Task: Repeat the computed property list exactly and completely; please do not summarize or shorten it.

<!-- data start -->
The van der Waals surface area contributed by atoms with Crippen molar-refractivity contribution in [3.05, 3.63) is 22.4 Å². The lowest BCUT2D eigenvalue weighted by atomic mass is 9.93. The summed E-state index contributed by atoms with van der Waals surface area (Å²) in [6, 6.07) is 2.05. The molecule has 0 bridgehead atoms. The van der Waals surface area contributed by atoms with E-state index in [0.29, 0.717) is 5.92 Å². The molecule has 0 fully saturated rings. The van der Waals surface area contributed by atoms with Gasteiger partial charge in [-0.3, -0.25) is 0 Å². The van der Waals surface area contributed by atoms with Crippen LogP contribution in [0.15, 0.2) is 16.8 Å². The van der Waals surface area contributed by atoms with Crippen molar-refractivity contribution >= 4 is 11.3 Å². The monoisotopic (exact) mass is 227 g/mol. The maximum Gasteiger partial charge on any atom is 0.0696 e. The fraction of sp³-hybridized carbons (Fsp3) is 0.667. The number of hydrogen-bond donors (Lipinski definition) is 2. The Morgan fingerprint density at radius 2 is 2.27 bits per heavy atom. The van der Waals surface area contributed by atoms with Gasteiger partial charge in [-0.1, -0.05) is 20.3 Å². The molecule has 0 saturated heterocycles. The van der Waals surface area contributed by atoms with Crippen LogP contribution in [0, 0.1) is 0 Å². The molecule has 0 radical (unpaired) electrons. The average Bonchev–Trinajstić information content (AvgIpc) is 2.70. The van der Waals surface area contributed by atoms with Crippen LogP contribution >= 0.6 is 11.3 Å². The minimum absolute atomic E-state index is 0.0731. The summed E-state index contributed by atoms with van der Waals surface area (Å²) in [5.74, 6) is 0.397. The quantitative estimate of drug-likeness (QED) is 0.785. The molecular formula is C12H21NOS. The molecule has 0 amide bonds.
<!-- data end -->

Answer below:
The van der Waals surface area contributed by atoms with Crippen molar-refractivity contribution in [3.05, 3.63) is 22.4 Å². The lowest BCUT2D eigenvalue weighted by atomic mass is 9.93. The summed E-state index contributed by atoms with van der Waals surface area (Å²) in [6, 6.07) is 2.05. The molecule has 0 bridgehead atoms. The van der Waals surface area contributed by atoms with E-state index in [0.29, 0.717) is 5.92 Å². The molecule has 0 fully saturated rings. The van der Waals surface area contributed by atoms with Gasteiger partial charge in [-0.3, -0.25) is 0 Å². The van der Waals surface area contributed by atoms with Crippen LogP contribution in [0.15, 0.2) is 16.8 Å². The van der Waals surface area contributed by atoms with Crippen molar-refractivity contribution >= 4 is 11.3 Å². The monoisotopic (exact) mass is 227 g/mol. The maximum Gasteiger partial charge on any atom is 0.0696 e. The fraction of sp³-hybridized carbons (Fsp3) is 0.667. The number of hydrogen-bond donors (Lipinski definition) is 2. The Morgan fingerprint density at radius 2 is 2.27 bits per heavy atom. The van der Waals surface area contributed by atoms with Gasteiger partial charge in [-0.1, -0.05) is 20.3 Å². The molecule has 0 saturated heterocycles. The van der Waals surface area contributed by atoms with Crippen LogP contribution in [0, 0.1) is 0 Å². The molecule has 0 radical (unpaired) electrons. The average Bonchev–Trinajstić information content (AvgIpc) is 2.70. The van der Waals surface area contributed by atoms with Crippen LogP contribution >= 0.6 is 11.3 Å². The minimum absolute atomic E-state index is 0.0731. The summed E-state index contributed by atoms with van der Waals surface area (Å²) in [5.74, 6) is 0.397. The quantitative estimate of drug-likeness (QED) is 0.785. The molecular formula is C12H21NOS. The molecule has 0 amide bonds.